Most people will experience back pain at some point in their lives. The nature of the pain can vary from a generalized muscle ache, stabbing or shooting pain, limited flexibility, stabbing or shooting pain or an inability to stand up straight.
Often, back pain is innocuous and resolves itself. However, severe or unusual back pain can be symptomatic of a larger health issue – one that may need care from the emergency room.
When does back pain become an emergency?
If you’re unsure what caused your back pain, or if it’s a fairly common occurrence, you can rest and recover at home.
However, if your pain lasts longer than 72 hours, or if you have a history of cancer, osteoporosis or drug and alcohol abuse, contact a physician. You will also need a doctor’s care if your back pain spreads down one or both legs, causes weakness, numbness or tingling in your legs or occurs with swelling and redness on your back.
You should seek ER care immediately if your pain causes new bowel or bladder problems, is associated with pain in your abdomen, is accompanied by a fever or follows a fall or other injury.
Find the cause for your back pain.
Back pain can result from a number of causes – anything ranging from an awkward sleeping position to major trauma.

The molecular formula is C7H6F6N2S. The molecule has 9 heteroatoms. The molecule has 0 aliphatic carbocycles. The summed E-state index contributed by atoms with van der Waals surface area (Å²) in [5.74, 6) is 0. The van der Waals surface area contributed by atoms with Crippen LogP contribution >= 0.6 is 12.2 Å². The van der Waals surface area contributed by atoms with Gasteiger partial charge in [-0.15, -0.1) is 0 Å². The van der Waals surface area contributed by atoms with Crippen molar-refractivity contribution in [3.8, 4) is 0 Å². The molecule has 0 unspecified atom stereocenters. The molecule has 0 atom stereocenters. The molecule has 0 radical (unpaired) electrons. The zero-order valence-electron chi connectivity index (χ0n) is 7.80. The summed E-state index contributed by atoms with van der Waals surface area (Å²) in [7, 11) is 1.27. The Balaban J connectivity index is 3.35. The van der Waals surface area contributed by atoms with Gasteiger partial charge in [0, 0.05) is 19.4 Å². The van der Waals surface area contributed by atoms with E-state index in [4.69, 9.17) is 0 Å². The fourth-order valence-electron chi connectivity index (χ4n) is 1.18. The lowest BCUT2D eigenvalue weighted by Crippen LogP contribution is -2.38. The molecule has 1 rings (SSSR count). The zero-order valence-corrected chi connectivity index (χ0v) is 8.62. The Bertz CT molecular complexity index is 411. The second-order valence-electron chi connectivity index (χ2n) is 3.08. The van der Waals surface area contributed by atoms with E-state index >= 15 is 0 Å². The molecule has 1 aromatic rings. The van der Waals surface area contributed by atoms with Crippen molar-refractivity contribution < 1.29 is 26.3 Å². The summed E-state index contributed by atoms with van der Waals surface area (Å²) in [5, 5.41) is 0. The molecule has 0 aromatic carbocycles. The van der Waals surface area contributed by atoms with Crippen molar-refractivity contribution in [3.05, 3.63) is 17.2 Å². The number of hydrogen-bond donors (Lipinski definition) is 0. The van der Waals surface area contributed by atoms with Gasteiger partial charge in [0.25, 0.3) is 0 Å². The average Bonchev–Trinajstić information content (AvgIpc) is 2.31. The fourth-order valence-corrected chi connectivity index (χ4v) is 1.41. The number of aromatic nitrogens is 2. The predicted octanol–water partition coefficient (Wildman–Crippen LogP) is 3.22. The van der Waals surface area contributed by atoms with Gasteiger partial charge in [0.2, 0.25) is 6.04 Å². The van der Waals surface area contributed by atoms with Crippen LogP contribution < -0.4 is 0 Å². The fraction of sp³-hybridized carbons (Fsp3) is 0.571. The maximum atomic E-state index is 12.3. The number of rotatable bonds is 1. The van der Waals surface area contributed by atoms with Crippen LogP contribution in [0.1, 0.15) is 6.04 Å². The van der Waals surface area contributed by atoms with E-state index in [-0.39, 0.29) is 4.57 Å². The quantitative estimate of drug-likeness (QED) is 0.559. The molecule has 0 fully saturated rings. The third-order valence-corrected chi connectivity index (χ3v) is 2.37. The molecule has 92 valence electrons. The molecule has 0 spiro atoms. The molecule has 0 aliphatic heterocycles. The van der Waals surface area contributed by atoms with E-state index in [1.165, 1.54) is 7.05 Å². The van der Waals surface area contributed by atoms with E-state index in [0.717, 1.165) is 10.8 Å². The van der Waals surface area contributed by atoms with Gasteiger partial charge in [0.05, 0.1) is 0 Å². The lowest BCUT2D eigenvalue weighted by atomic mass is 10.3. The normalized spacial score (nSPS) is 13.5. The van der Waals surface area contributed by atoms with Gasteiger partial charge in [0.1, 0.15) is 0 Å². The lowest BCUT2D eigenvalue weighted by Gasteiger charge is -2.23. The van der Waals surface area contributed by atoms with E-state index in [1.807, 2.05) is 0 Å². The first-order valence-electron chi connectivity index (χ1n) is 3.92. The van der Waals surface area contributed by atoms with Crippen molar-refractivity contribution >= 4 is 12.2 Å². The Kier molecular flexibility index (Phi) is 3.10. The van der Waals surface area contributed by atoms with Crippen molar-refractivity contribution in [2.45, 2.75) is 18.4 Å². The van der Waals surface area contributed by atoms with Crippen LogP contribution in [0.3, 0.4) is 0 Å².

Some of the more common conditions we see in the ER include:
- Arthritis, which can sometimes lead to a narrowing of the space around your spinal cord
- Bulging or ruptured disks between your vertebrae
- Muscle or ligament strain, especially if you’re not regularly physically active
- Osteoporosis, most frequently found in post-menopausal women
- Skeletal irregularities, such as scoliosis
While back pain is commonly associated with people who are middle aged or older, it can strike in anyone – including children and teens.
Know what to expect.
Typically, when you first enter the emergency room, a triage nurse will take your information and evaluate your symptoms to determine the level of care you need.
To determine a course of treatment, the emergency room provider will ask you for details about your pain, such as the exact location and duration, and possible complicating factors, such as your physical activity level and medical history. He or she will also likely check your reflexes and ability to stand, sit, walk and move your legs.
Depending on the physical assessment, physician may also order an X-ray, CT scan, MRI, bone scan or nerve study.
The ER can ease your pain.
Treatment for back pain can vary, depending on its severity and cause. Your ER care provider may recommend an over-the-counter pain reliever, such as Tylenol or Advil, or prescribe a muscle relaxant.
For pain that radiates down your legs, an ER provider may give you an injection into the space around your spinal cord to decrease inflammation around the nerves.
To prevent the pain from recurring, you may also be referred to a physical therapist. Common therapy regimens include a variety of treatments and exercises to help build your flexibility, strengthen your back and improve your posture.
If you have back pain and need care, don’t delay. The Wesley EmergencyCare Network is close by and ready with ER locations west, central and east.
By: Dr. Francie Ekengren, MD
Chief Medical Officer
Wesley Medical Center
550 N. Hillside